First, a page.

Could it be that we’ll get the choice for other voices in the near future, to go along with the books in other languages?
All of the authorized DTP languages (English, French, German, Italian, Portuguese, Spanish) have voices from Nuance…more than one, in several cases. For instance, they have both Portuguese voices for both Brazil and Portugal. We can currently switch between two genders for American English, so they could probably switch between the two.
I have suggested before that dedicated EBRs for certain language markets make sense…but that’s primarily ones with different alphabets.
It seems a bit silly to me to need a different device, but we can’t really help that with a physical keyboard. People want Cyrillic and Asian languages, which I completely appreciate. How are you going to enter search terms, though?
That’s one place where the iPad (and other devices that use a virtual keyboard) may have an advantage. I assume you can just summon a keyboard with the appropriate character set.
By the way, I thought I’d see if Amazon is carrying the iPad yet. When I searched for it, I did find a few accesories…and the Kindles came up as well.
The Kindle Kandle
My birthday just went by (I was born on the same date as Lincoln, Darwin…and Arsenio Hall), and one of the things I got was the Kindle Kandle. That’s a booklight specifically designed for the Kindle (any EBR, pretty much). It’s quite different from most…it doesn’t have a big neck apparatus, but it’s more like one of those clips you would use to close a bag of potato chips.
The light does work, as a light. I can read the Kindle (I have the US only version of the six inch). Depending on where I put the clip, though, there is quite a bit of overspill.
That’s one concern I have…where to put the clip. I read with my Kindle inside an M-Edge platform cover. That cover (which I really like) flips over the top rather than opening side to side. I can get the clip on the top of the Kindle, but it’s kind of a squeeze and I’m concerned about stretching out the elastic that holds in the Kindle. I can clip the light on the side of the cover…there is a lip there. That works okay, but the lip is only on one side, so there is considerable spill on the other side. I still need to play with how I’m going to adjust the light itself.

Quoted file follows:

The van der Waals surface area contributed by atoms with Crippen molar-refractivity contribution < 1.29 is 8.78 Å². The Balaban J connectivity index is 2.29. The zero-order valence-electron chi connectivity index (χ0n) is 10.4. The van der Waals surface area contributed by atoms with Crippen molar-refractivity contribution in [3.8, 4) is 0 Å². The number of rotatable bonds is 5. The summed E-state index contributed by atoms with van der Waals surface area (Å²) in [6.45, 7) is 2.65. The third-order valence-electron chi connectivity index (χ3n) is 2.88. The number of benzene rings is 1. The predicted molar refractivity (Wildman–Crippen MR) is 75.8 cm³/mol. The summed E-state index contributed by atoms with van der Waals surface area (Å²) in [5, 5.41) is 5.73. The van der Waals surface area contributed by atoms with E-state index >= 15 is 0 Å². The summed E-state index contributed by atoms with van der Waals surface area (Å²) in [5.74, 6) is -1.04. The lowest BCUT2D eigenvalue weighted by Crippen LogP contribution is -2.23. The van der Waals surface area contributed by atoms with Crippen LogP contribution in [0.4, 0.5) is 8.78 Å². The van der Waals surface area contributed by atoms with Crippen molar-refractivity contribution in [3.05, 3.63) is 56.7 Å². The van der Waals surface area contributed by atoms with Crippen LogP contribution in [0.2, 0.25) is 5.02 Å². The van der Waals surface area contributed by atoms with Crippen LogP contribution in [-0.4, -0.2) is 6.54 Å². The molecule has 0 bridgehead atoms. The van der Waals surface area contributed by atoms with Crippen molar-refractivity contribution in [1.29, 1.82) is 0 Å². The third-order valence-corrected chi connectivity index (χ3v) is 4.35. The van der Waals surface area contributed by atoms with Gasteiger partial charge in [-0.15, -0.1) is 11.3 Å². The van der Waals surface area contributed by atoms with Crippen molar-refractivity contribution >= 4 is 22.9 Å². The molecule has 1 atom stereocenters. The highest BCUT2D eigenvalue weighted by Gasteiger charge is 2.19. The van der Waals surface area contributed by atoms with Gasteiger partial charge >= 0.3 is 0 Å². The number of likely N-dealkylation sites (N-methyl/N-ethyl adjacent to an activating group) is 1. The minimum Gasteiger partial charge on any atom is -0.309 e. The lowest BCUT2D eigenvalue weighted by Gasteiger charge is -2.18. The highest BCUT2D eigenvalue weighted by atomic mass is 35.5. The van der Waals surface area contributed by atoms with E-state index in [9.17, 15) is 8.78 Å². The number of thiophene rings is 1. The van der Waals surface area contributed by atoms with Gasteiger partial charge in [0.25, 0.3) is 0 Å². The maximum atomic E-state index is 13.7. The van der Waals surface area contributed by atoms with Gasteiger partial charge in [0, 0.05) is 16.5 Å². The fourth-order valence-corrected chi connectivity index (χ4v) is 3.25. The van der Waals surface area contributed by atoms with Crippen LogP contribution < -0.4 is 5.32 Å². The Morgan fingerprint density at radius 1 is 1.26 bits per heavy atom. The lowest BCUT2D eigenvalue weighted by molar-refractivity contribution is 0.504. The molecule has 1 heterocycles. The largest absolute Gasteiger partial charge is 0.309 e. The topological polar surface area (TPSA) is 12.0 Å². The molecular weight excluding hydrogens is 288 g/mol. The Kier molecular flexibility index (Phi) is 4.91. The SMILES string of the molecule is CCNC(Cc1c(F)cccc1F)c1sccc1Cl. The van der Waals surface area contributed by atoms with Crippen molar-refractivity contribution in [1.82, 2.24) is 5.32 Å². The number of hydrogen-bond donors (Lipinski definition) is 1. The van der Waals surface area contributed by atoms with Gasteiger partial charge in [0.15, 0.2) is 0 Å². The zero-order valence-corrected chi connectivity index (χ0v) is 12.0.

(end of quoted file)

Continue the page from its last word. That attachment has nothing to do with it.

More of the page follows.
The bigger concern I had was getting into the battery compartment. First, the instructions are tiny…I missed making the text size bigger! They could maybe let us get to a text file…maybe they do on their website, I didn’t check. That’s okay, I got by that.
The battery cabinet door, though, uses a micro screw…I don’t know if that’s the right term (I’m not a hardware person), but I needed a teeny tiny screwdriver to remove it (like you would use for glasses). Fortunately, I had one where I could find it. After I took the cover off, there were already batteries there…they had given me an extra set, which is nice.
I also don’t know yet how long the batteries will last.
So, summing up, it is the best light solution I’ve had so far. I like that it is a low profile, so it fits in a pocket more easily than the long-neck styles. I don’t like the tiny screws, and the light does spill over. However, I would say you might want to think about it. It is $25, which is relatively expensive for a booklight.
Kindlelove has been recommending that people may want to wait to buy a light until the Octovo light is released, and other tech writers who have seen seem to agree that it is a good device. Kindlelove’s
does a nice job of comparing the various lights.
The Measured Circle
You know what’s protecting you ILMK readers from articles on Avatar, corn-syrup filled action figures, and schools spying on students with webcams? My new blog, The Measured Circle. If you enjoy the style of ILMK, you might want to give it a free trial for your Kindle.
This post by Bufo Calvin originally appeared in the I Love My Kindle blog.